Common Estate Planning Mistake #15: Using the wrong assets to fund charitable gifts and bequests

Making charitable gifts or bequests to religious or other non-profit organizations is a generous gesture and an excellent way of making a difference. But, there can be a right way to do it and a not so right way to do it, in terms of getting the most of your donation while still preserving your assets.

In this Estate Planning Minute, Wes Coulson, Illinois Elder Law attorney, discusses another common estate planning mistake and the financial burden that can happen when using the wrong assets to fund charitable gifts and bequests.

Common Estate Planning Mistake #15: Using the wrong assets to fund charitable gifts and bequests


Hi, I’m Wes Coulson and this is your Estate Planning Minute. This is another in our series on Common Estate Planning Mistakes. The one we’re going to talk about today is using the wrong assets to fund charitable gifts and bequests. What do I mean by that? Well, let me explain this by way of giving you a hot tip.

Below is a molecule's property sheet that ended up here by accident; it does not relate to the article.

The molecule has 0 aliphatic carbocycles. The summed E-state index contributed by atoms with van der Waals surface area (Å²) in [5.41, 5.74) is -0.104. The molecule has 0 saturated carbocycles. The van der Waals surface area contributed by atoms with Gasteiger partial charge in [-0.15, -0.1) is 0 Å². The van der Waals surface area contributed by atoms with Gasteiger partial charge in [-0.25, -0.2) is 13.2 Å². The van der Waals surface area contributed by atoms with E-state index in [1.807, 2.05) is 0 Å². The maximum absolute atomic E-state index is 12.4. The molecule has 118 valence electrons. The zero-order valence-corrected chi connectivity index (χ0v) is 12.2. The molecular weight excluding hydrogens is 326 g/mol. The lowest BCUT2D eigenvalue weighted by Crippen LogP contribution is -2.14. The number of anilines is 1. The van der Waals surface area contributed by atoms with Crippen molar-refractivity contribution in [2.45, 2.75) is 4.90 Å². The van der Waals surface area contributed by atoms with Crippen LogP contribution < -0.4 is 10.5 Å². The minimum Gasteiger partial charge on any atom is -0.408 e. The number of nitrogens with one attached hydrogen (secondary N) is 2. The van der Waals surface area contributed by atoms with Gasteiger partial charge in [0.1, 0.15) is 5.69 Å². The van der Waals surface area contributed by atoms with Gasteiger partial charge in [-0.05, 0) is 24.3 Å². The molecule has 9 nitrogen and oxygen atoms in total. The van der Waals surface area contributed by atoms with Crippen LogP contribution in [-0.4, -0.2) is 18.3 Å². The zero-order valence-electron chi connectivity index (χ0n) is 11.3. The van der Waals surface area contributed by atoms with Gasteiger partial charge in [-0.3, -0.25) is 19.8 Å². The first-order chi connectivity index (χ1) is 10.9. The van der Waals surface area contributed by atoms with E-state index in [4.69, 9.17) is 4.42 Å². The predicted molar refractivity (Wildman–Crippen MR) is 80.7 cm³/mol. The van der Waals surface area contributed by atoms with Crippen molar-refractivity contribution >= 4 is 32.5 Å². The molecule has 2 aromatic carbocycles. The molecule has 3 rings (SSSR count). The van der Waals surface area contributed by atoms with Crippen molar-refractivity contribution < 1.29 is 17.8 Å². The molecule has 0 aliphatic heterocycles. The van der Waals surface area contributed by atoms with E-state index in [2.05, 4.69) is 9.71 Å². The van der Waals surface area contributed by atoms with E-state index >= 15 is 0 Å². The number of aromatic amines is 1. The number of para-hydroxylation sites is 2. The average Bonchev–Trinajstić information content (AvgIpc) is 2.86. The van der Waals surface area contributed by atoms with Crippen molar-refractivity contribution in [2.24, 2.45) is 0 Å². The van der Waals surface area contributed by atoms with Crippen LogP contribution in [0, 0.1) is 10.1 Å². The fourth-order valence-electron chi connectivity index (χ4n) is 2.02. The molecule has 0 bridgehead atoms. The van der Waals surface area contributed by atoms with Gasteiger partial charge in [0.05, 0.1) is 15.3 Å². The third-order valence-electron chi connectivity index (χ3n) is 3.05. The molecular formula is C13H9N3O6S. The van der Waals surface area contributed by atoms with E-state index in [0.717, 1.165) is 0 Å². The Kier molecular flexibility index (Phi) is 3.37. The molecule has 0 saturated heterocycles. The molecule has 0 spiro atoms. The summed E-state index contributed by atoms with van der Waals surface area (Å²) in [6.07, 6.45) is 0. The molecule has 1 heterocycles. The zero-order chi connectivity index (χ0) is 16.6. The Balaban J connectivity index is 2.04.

Let’s say that you want to give $5,000 to a religious organization or to a charity. And so you’ve got some money that’s invested, and it has gained money over time, your investments have. And you’re saying, “You know, I’d like to cash that in, but I’m going to have to pay capital gains tax.” So, you cash it in, you pay capital gains tax on it, and then you take the money and write a $5,000 check out to the religious organization or charity.

Well, what if instead, you had just said, “Let me directly from my investment account give that money over to the charity.” You know what, they still get the same $5,000 worth of gift, but you didn’t have to pay capital gains tax. They won’t have to either because they’re a tax exempt organization. Nobody pays the income tax on it. You win. The Charity wins. That’s the way to do it. Thanks.

For more Common Estate Planning Mistakes, visit these articles:

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